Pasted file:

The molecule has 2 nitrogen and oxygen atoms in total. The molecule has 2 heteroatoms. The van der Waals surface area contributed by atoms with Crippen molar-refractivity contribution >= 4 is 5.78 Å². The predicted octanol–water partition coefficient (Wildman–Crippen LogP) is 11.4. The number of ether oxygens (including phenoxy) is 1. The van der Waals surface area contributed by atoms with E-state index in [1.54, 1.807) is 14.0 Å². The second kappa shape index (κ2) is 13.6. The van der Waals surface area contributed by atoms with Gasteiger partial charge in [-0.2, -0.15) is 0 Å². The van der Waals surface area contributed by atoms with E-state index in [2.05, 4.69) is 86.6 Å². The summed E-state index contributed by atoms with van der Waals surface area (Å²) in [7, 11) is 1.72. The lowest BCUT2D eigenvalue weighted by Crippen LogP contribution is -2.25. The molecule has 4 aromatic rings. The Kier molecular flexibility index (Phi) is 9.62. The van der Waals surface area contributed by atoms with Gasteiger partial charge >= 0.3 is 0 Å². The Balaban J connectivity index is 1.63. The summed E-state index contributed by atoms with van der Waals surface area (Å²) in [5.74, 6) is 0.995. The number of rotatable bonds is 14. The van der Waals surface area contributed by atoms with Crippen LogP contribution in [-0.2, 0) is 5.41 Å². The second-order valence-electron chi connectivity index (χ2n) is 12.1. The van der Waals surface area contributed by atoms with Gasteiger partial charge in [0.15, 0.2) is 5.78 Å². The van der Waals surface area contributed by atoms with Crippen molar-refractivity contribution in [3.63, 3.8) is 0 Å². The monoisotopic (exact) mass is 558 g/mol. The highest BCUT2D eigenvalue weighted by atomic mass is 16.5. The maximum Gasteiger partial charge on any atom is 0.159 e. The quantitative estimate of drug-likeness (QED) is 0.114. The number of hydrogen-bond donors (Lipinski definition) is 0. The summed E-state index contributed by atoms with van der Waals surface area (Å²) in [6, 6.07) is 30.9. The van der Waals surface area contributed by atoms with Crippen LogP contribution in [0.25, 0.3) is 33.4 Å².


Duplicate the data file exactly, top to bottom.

The molecule has 2 nitrogen and oxygen atoms in total. The molecule has 2 heteroatoms. The van der Waals surface area contributed by atoms with Crippen molar-refractivity contribution >= 4 is 5.78 Å². The predicted octanol–water partition coefficient (Wildman–Crippen LogP) is 11.4. The number of ether oxygens (including phenoxy) is 1. The van der Waals surface area contributed by atoms with E-state index in [1.54, 1.807) is 14.0 Å². The second kappa shape index (κ2) is 13.6. The van der Waals surface area contributed by atoms with Gasteiger partial charge in [-0.2, -0.15) is 0 Å². The van der Waals surface area contributed by atoms with E-state index in [2.05, 4.69) is 86.6 Å². The summed E-state index contributed by atoms with van der Waals surface area (Å²) in [7, 11) is 1.72. The lowest BCUT2D eigenvalue weighted by Crippen LogP contribution is -2.25. The molecule has 4 aromatic rings. The Kier molecular flexibility index (Phi) is 9.62. The van der Waals surface area contributed by atoms with Gasteiger partial charge >= 0.3 is 0 Å². The Balaban J connectivity index is 1.63. The summed E-state index contributed by atoms with van der Waals surface area (Å²) in [5.74, 6) is 0.995. The number of rotatable bonds is 14. The van der Waals surface area contributed by atoms with Crippen LogP contribution in [-0.2, 0) is 5.41 Å². The second-order valence-electron chi connectivity index (χ2n) is 12.1. The van der Waals surface area contributed by atoms with Gasteiger partial charge in [0.15, 0.2) is 5.78 Å². The van der Waals surface area contributed by atoms with Crippen molar-refractivity contribution in [3.63, 3.8) is 0 Å². The monoisotopic (exact) mass is 558 g/mol. The highest BCUT2D eigenvalue weighted by atomic mass is 16.5. The maximum Gasteiger partial charge on any atom is 0.159 e. The quantitative estimate of drug-likeness (QED) is 0.114. The number of hydrogen-bond donors (Lipinski definition) is 0. The summed E-state index contributed by atoms with van der Waals surface area (Å²) in [6, 6.07) is 30.9. The van der Waals surface area contributed by atoms with Crippen LogP contribution in [0.25, 0.3) is 33.4 Å².